Travelling in the 18th century? Don’t forget your passport!

The concept of the passport is thousands of years old. King Henry V of England is credited with having invented what can be considered the first passport in the modern sense. These letters of “safe conduct” were first written in Latin and English. In 1772, the government decided to use French, the international language of high finance and diplomacy. This didn’t change until 1858. Thus, Britain’s passports were issued in French even when Britain fought Napoleon.

What did the document look like?

For 100 of years standards for passports didn’t exist. They might be “safe conducts” as well as semiformal letters of introduction – or anything between.

In the 18th century a passport was a single page of paper. Nobody was thinking of the durability of such a document, which was often several times folded and placed in a jacket or a leather wallet. The only security feature was a watermark and a seal. A passport did not contain a description of the passport holder or a date of birth.

A passport held by Casanova in 1758 allowed him to “pass freely to the Netherlands by land or by sea for fifteen days“. This was a “safe conduct’ enabline Casanova to enter a country during wartime.

Above and below: Passport in the name of the Prince de Condé for M. de Mantes from Avignon, going to Graz and passing different places in Germany. Signed on 22 February 1801.

Who could obtain a passport – and who needed one?

During the 18th century, British passports were mainly for diplomats, officials or professionals such as merchants. Tourists were still rare, and only the affluent traveller were able to obtain a passport. The document cost about 6 pounds, 7 shillings and 6 pence in 1778.
Granting travel documents to British citizens was one of the tasks of the Privy Council of England from 1540 to the late 18th century. In 1794, issuing British passports became the job of the Office of the Secretary of State.

Most foreigners entering Britain had to obtain a passport. From the beginning of the war with France in 1793, it became necessary for these foreigners to acquire a new passport when changing the place or the usual residence. This new passport was issued by the mayor of a town. Foreign merchants were excluded. They had full liberties to pass and repass within the country.

In France, in the past, citizens had to show an internal passport to change from city to city. From 1795 all persons traveling outside the limits of their canton were required to possess either an internal passport (for voyages within France) or external passport (for travel outside France). In 1815 an internal passport cost 2 francs. Passports for foreign travel cost 10 francs. To obtain an internal passport a certificate of good behaviour was required.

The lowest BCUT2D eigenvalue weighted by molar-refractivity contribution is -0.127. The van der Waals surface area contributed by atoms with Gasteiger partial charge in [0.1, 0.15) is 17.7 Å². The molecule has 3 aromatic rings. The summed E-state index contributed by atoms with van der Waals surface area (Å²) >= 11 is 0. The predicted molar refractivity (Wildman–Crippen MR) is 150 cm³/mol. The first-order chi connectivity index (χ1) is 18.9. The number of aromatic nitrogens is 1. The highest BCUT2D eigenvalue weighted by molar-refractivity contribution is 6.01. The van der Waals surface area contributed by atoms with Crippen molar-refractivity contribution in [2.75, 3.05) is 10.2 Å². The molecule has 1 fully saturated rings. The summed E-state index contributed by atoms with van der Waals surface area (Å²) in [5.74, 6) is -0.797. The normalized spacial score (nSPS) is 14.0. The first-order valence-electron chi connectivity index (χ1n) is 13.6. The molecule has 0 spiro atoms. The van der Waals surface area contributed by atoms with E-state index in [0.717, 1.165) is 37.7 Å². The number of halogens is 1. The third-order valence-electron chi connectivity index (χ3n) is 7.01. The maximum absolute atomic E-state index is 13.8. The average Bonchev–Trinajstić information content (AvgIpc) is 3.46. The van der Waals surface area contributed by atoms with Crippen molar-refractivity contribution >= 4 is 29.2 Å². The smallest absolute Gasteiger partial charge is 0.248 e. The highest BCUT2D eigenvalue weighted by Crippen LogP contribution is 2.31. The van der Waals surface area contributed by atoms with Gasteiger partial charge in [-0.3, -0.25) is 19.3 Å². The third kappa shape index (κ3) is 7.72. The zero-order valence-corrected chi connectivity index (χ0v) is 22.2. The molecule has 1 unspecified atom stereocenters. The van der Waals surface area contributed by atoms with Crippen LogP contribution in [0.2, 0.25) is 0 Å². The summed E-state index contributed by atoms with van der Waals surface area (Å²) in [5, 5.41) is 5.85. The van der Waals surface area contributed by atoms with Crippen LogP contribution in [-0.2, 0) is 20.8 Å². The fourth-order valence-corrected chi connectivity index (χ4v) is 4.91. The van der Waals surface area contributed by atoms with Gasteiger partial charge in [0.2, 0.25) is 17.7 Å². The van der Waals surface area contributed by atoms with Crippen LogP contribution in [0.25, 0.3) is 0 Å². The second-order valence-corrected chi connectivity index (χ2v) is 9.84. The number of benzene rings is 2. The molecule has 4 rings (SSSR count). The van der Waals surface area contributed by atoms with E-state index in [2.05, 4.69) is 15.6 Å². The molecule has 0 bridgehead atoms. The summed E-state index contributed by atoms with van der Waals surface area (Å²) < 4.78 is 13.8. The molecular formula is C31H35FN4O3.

Passports and travelling

We, John Earl Russel, Viscount Amberley, a Peer of the United Kingdom of Great Britain and Ireland, a Member of Her Britannic Majesty’s Most Honourable Privy Council, Mer majesty’s Secretary of State for Foreign Affairs, requests and requires in the name of Her Majesty all those whom it may concern to allow Mrs Elizabeth Gaskell (British subject) accompanied by four daughters travelling un the Continent with a maid servant, to pass freely without let or hindrance and to afford then every assistance and protection of which them may stand in need.

When travelling on the Continent, British tourists were examined at many control points. Cities were walled with military posts guarding the gates. Travellers had to stop, identify themselves and declare the purpose of their travel. Holding a passport didn’t guaranty easy passing of control points. Often, British passports were well respected and the passport holders considered a person of consequence. However, passport holders might discover that further documentation was required to facilitate travel to another point of the journey.

What was needed for entering a country varied across Europe. One of the strictest countries was the Kingdom of Naples and Sicily. For entering the kingdom, travellers needed a passport issued by the Neapolitan Ambassador in Rome. For other countries, passports could be obtained from Foreign ministers or ambassadors on duty in the country of the traveller.

Interestingly, when passports were lost while travelling, obtaining a new passport was usually possible without satisfactory documentation, and right in the area where the traveller found himself without passport.

 

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Writer’s Travel Guide: The British and the Grand Tour to the Kingdom of Naples and Sicily (Part 2)

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Sources

  • Musée L’Emperie, Montée du Puech, 13300 Salon-de-Provence, France
  • Elizabeth Gaskell’s House, 84 Plymouth Grove, Manchester M13 9LW, UK
  • Paul Simpson: A short history of passports, Wanderlust Travel Magazine
  • Tom Topol: Take a tour of historical passport collecting, Antique Trader News | November 2, 2017
  • John Torpey: The Invention of the Passport: Surveillance, Citizenship and the State, Cambridge University Press; 2000
  • Jane Doulman / David Lee: Every Assistance and Protection: A History of the Australian Passport, The Federation Press, 2008
  • Jeremy Black: The British and the Grand Tour, The History Press; 2003